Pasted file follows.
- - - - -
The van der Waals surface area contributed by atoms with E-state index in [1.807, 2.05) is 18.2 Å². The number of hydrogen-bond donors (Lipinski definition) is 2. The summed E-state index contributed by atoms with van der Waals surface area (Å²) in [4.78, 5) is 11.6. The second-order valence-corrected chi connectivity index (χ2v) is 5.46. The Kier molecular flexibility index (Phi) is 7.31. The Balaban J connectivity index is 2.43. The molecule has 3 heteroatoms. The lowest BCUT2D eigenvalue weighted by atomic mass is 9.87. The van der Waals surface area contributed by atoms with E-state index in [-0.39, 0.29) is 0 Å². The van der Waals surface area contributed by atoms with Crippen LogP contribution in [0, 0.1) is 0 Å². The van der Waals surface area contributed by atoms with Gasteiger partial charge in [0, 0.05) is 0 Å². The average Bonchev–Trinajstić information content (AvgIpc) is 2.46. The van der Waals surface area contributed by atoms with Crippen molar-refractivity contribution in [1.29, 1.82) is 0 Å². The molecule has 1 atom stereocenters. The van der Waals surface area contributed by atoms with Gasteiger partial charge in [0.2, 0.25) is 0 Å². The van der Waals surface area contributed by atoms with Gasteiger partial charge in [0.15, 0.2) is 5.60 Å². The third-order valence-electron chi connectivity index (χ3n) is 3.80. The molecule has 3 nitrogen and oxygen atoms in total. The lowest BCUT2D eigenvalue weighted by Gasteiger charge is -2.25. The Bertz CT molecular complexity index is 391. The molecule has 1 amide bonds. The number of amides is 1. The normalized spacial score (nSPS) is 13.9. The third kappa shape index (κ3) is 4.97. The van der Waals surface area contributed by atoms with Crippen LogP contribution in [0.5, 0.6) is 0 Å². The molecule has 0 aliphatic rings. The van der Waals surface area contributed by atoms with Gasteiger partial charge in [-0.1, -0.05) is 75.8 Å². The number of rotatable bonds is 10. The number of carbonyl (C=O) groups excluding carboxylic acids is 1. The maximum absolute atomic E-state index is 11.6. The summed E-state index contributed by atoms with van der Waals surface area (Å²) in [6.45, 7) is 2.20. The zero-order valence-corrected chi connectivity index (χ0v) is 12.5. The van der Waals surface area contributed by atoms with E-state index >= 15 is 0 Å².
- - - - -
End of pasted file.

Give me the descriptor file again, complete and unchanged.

The van der Waals surface area contributed by atoms with E-state index in [1.807, 2.05) is 18.2 Å². The number of hydrogen-bond donors (Lipinski definition) is 2. The summed E-state index contributed by atoms with van der Waals surface area (Å²) in [4.78, 5) is 11.6. The second-order valence-corrected chi connectivity index (χ2v) is 5.46. The Kier molecular flexibility index (Phi) is 7.31. The Balaban J connectivity index is 2.43. The molecule has 3 heteroatoms. The lowest BCUT2D eigenvalue weighted by atomic mass is 9.87. The van der Waals surface area contributed by atoms with E-state index in [-0.39, 0.29) is 0 Å². The van der Waals surface area contributed by atoms with Crippen LogP contribution in [0, 0.1) is 0 Å². The van der Waals surface area contributed by atoms with Gasteiger partial charge in [0, 0.05) is 0 Å². The average Bonchev–Trinajstić information content (AvgIpc) is 2.46. The van der Waals surface area contributed by atoms with Crippen molar-refractivity contribution in [1.29, 1.82) is 0 Å². The molecule has 1 atom stereocenters. The van der Waals surface area contributed by atoms with Gasteiger partial charge in [0.2, 0.25) is 0 Å². The van der Waals surface area contributed by atoms with Gasteiger partial charge in [0.15, 0.2) is 5.60 Å². The third-order valence-electron chi connectivity index (χ3n) is 3.80. The molecule has 3 nitrogen and oxygen atoms in total. The lowest BCUT2D eigenvalue weighted by Gasteiger charge is -2.25. The Bertz CT molecular complexity index is 391. The molecule has 1 amide bonds. The number of amides is 1. The normalized spacial score (nSPS) is 13.9. The third kappa shape index (κ3) is 4.97. The van der Waals surface area contributed by atoms with Crippen LogP contribution in [0.5, 0.6) is 0 Å². The molecule has 0 aliphatic rings. The van der Waals surface area contributed by atoms with Gasteiger partial charge in [-0.1, -0.05) is 75.8 Å². The number of rotatable bonds is 10. The number of carbonyl (C=O) groups excluding carboxylic acids is 1. The maximum absolute atomic E-state index is 11.6. The summed E-state index contributed by atoms with van der Waals surface area (Å²) in [6.45, 7) is 2.20. The zero-order valence-corrected chi connectivity index (χ0v) is 12.5. The van der Waals surface area contributed by atoms with E-state index >= 15 is 0 Å².